Congress and the Executive Branch should focus on making the work of lobbyists and other paid influencers more transparent.
Money in Politics Disclosure
To uncover the levers of access and influence in Congress and the White House, real time online disclosure of money in politics must become the standard.
- Enact Legislation to Disclose Dark Money in Elections
- Appoint FEC Commissioners Committed to Transparency
- The IRS Should Tighten and Enforce Rules Regarding Electioneering Activities of Nonprofits
- The SEC Should Require Companies to Disclose Political Spending
- Improve the FCC's Political File Database
- Mandate Disclosure of Tax Returns and Bundlers by Presidential Candidates
- Enact Legislation to Disclose Corporate Political Spending to Shareholders
- Require Senators to Electronically File Campaign Finance Disclosure Reports
There is a wealth of government data that must be made accessible to the public.
- Create an Index of Federal Agencies' Major Datasets
- Enact the Public Online Information Act
- Enact the Access to Congressionally Mandated Reports Act
- Make Congressional Research Service Reports Publicly Available
- Implement the Digital Accountability and Transparency Act
- Adopt FOIA Reforms
- Review the Personal Financial Disclosure System
- Report Earmark Requests from Congress Online
Disclose Dark Money Contributions by Recipients of Government Contracts
The White House should issue an executive order to ensure that dark money electioneering activities by government contractors are made public.
Those who receive government largesse in the form of a government contract, grant or loan should be required, as a condition of receipt of the government funds, to disclose political contributions, including contributions to third parties engaged in electioneering communications. Current law allows potential government contractors to “pay-to-play” to buoy their chances of receiving a government contract, grant or loan. In order to garner favor with decision-makers in Congress or the executive branch, contractors can make contributions to nonprofit organizations engaged in electioneering activities. Decision-makers in government will know of the contributions but the public will remain in the dark.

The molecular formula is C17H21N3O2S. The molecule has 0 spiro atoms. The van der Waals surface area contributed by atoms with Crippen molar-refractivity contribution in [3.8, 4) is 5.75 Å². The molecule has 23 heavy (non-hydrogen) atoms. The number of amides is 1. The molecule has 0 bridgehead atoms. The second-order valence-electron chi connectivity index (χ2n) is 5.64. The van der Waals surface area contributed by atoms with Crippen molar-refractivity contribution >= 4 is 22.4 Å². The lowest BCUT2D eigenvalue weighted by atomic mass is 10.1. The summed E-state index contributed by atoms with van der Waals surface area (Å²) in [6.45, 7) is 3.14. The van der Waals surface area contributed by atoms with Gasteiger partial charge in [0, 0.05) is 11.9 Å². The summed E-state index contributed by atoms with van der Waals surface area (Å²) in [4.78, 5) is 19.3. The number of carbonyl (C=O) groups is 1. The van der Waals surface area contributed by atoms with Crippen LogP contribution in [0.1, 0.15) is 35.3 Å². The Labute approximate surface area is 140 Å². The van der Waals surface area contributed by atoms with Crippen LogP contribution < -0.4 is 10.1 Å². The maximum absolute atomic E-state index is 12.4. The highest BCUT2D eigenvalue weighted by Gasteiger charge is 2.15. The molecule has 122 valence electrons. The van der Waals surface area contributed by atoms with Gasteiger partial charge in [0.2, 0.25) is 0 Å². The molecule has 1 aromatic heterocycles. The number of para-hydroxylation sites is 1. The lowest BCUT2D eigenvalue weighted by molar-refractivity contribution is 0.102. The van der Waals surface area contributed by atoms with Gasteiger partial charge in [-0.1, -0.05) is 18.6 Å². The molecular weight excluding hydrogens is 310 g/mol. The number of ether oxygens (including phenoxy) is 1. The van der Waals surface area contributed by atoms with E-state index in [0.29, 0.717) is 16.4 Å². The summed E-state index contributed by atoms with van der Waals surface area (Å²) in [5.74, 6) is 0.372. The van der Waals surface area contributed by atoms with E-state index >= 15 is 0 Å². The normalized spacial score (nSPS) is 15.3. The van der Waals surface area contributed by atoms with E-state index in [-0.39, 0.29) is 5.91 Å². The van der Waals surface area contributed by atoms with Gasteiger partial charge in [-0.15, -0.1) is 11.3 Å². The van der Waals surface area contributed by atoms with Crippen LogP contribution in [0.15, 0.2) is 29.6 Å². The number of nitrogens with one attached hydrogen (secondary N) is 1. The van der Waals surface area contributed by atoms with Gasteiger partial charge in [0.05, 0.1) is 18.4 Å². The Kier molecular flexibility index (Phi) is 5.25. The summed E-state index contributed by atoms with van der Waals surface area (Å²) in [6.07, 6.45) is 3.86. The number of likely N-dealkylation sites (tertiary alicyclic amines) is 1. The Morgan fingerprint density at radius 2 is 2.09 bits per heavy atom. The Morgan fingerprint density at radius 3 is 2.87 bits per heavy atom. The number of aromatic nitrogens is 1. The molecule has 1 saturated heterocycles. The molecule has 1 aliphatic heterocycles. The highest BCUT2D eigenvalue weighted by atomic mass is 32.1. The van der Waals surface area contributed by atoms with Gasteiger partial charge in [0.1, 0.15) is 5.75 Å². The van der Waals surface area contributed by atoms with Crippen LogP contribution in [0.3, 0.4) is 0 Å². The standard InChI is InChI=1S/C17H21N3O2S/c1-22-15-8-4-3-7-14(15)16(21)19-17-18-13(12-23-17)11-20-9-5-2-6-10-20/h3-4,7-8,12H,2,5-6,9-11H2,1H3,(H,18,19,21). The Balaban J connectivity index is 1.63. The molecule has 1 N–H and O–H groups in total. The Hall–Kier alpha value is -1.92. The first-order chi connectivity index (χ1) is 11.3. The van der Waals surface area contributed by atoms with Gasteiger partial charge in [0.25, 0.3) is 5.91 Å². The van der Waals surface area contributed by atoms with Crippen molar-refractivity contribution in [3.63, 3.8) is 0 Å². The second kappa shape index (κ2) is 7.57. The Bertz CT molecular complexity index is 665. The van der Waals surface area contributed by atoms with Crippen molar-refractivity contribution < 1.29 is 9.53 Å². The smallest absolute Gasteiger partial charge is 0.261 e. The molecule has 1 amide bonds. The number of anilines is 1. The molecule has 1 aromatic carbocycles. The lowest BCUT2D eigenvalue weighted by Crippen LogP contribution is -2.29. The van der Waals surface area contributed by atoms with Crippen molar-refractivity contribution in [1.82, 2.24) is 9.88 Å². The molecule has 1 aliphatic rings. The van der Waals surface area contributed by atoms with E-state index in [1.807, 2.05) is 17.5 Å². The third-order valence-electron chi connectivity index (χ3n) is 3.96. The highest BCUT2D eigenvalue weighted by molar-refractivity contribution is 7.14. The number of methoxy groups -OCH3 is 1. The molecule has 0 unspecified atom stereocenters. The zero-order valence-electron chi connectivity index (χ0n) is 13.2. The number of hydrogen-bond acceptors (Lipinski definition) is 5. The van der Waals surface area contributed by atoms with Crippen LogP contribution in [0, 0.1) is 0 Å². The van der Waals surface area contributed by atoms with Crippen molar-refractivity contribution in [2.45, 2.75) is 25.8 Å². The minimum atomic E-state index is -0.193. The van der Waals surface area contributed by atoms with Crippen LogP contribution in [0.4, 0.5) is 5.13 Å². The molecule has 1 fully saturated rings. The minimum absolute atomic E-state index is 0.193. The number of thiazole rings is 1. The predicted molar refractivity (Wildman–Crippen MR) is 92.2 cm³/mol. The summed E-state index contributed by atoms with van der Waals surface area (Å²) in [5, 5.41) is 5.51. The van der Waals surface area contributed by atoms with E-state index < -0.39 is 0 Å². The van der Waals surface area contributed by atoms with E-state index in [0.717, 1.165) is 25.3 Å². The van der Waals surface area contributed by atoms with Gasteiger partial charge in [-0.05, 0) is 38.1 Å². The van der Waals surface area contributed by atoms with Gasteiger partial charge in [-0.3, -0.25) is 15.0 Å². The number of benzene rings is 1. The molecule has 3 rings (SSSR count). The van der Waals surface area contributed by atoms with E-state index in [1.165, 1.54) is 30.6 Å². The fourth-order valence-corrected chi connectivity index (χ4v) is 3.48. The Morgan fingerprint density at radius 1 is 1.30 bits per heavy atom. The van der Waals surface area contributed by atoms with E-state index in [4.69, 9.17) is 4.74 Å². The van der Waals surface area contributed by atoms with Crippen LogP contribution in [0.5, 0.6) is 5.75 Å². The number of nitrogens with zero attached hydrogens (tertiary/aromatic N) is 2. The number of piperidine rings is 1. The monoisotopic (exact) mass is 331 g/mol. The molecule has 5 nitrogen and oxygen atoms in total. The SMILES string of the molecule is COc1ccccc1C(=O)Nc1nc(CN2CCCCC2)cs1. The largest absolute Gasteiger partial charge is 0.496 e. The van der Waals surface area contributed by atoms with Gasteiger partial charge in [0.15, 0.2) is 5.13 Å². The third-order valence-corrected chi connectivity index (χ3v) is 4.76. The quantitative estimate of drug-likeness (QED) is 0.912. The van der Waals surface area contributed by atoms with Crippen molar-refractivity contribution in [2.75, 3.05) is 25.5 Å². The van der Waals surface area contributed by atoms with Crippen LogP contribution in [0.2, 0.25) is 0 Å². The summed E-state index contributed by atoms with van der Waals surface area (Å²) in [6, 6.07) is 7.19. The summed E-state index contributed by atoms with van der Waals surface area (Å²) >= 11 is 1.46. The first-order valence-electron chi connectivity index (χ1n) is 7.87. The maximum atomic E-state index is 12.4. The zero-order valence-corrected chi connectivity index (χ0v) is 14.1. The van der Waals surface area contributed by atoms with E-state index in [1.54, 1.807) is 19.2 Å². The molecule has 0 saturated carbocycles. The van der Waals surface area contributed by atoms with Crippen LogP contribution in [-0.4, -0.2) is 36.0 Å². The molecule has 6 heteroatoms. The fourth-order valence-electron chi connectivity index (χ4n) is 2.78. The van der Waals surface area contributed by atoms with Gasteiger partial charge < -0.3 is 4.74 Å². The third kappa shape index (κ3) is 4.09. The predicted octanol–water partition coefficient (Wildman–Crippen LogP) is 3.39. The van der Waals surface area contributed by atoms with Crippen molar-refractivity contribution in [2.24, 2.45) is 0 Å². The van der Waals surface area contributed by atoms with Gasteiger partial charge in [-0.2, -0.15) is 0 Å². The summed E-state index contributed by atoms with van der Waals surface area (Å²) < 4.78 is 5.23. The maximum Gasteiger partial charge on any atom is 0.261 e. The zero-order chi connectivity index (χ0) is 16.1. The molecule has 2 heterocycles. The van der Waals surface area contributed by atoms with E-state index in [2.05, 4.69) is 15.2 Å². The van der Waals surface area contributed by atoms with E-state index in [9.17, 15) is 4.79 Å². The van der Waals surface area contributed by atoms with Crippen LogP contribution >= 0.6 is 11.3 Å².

To restore accountability to the contracting process, an Executive Order should require any entity bidding for a government contract to disclose contributions it made to third parties when those contributions are intended or reasonably expected to be used pay for electioneering communications. The information should be made public in a machine readable, searchable, sortable, downloadable database.
The receipt of taxpayer dollars in the form of a federal contract always comes with conditions, including a variety of reporting requirements. Disclosure of contributions is a reasonable check imposed on potential contractors. The Supreme Court has noted that this is a minimal and constitutional burden to ensure there is transparency, accountability and fair dealing in federal contracting.